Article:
By Marj Webber

ULYSSES SWALLOWTAIL. Butterflies. Native Australian wildlife.

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Tags: ULYSSES SWALLOWTAIL. Butterflies. Native Australian wildlife. Caterpillars

One of the most exquisite and brightly coloured butterfly species in Australia is the Ulysses Swallowtail. They can be viewed in all their splendor at the beautiful Butterfly House on Bribie Island where their striking iridescent blue wings can be spotted fluttering through the foliage. They are not native to Bribie Island preferring the warmer climates of the tropical north. The undersides of their large wings with a span of 106 – 108 mm are brown with a few yellow spots.

ULYSSES SWALLOWTAIL. Butterflies. Native Australian wildlife.


When they land their wings are folded looking a little like a leaf and are quite difficult to spot at this time. Because of the brilliant colours on the upper side of their wings they can easily be seen by predators when in flight. To combat this Swallowtails fly quickly while zipping through the foliage in an erratic manner. Females which are duller in colour lay bluish eggs on the leaves of their host trees such as the Pink Evodia and other closely related plants. When the caterpillars hatch they will eat only the fresh young leaves.

ULYSSES SWALLOWTAIL. Butterflies. Native Australian wildlife. Caterpillars

Landed with wings folded

They are of similar colour to the foliage thus providing them with an effective camouflage. Caterpillars go through several changes before they pupate. The pupa is 38 mm and is attached to the plant by a silken girdle. When the butterflies emerge with only 3 weeks to live their time is spent reproducing and eating pollen and nectar from a variety of flowers. Each year several generations are produced.

Ulysses Swallowtails have tails on their wings, hence the name Swallowtail. Antennae are used for smelling and breathing is performed through holes in the sides of their bodies. They have compound eyes with many lenses which enable them to see from a good distance. Their feet have little claws which help to grip and are also used for tasting. Butterflies do not have mouths instead a long and tubelike proboscis is used to penetrate deep into the flowers to extract nectar and pollen.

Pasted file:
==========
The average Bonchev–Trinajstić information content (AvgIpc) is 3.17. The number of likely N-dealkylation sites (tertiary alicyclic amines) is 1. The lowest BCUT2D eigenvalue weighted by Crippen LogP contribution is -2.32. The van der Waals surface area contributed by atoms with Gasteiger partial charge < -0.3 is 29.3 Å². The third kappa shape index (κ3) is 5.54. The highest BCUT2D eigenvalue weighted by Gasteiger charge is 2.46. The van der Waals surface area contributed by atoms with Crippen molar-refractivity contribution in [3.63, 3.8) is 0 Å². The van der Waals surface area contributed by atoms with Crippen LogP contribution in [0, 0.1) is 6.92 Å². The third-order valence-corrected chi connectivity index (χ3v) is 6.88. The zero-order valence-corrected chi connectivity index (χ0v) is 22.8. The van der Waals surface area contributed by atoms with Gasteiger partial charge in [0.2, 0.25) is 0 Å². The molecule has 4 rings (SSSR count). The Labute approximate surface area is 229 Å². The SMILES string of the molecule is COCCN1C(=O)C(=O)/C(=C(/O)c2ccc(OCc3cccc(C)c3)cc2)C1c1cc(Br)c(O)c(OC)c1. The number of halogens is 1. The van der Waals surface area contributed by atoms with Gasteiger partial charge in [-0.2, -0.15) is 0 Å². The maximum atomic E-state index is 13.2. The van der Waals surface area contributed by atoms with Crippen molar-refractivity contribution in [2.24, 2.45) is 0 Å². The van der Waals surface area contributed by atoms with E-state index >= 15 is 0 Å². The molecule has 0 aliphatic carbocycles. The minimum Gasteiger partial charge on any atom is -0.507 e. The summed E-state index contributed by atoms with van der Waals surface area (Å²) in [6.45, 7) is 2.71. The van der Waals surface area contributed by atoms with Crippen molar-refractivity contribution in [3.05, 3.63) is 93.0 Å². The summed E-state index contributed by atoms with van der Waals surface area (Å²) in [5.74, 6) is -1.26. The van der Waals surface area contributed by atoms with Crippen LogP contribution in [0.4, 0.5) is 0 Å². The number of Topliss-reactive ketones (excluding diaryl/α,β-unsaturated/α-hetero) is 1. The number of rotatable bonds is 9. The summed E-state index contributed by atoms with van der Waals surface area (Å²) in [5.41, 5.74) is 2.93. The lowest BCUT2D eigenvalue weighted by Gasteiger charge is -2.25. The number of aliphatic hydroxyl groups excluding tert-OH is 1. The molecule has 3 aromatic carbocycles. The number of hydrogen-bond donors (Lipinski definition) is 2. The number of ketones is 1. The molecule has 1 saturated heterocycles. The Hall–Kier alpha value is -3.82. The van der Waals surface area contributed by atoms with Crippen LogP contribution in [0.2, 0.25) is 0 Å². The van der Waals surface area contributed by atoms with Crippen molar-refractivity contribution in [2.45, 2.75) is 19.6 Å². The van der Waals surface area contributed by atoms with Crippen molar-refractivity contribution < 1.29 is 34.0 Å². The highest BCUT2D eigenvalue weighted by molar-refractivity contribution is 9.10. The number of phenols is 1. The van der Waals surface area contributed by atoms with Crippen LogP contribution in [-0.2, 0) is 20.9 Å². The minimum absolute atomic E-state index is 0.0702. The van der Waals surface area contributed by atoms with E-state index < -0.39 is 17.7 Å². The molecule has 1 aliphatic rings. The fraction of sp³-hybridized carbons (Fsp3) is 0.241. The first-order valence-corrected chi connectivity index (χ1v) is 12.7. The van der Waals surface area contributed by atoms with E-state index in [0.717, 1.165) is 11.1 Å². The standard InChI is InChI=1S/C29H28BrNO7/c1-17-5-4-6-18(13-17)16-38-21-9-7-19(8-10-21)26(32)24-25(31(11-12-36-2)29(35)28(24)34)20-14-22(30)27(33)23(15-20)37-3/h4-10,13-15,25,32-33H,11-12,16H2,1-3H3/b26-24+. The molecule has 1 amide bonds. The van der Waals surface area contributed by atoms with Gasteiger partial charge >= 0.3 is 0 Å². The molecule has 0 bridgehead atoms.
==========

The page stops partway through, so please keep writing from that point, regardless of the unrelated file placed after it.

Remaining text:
ULYSSES SWALLOWTAIL. Butterflies. Native Australian wildlife. Caterpillars

Ulysses in flight

When not in use the proboscis is curled under the head. If the temperature is too cold Swallowtails cannot continue eating and flying and will land and sit with wings outstretched in the sun. Veins in the wings carry heat to the body. Wings are scaly and their blood is colourless. These butterflies are protected by the Australian Government. There was a time when the species was becoming threatened so host trees were planted in many areas and the threat is being addressed. Common names are Mountain Blue Butterfly and Blue Emperor. A license is required to keep and breed the Ulysses swallowtails.

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A highly successful sales and leadership career working in a number of different and very competitive industries. Engaging with decision makers at all levels in business and government. Three decades employed by corporations, SME businesses in senior roles and almost twelve years operating as a freelance contractor has equipped me well for all aspects of business. Whether leading and mentoring sales teams, or in a direct sales role I enjoy the challenge to meet and exceed expectations. Making a real and tangible difference in either a team environment or as an individual is an important personal goal I have consistently achieved throughout my career. In all of my business and personal dealings over the years there is one issue that stands out above all others - communication. Excellent communication skills creates trust, helps with mutually beneficial outcomes and above all cements long lasting positive relationships. I strive everyday to communicate effectively with the people I encounter.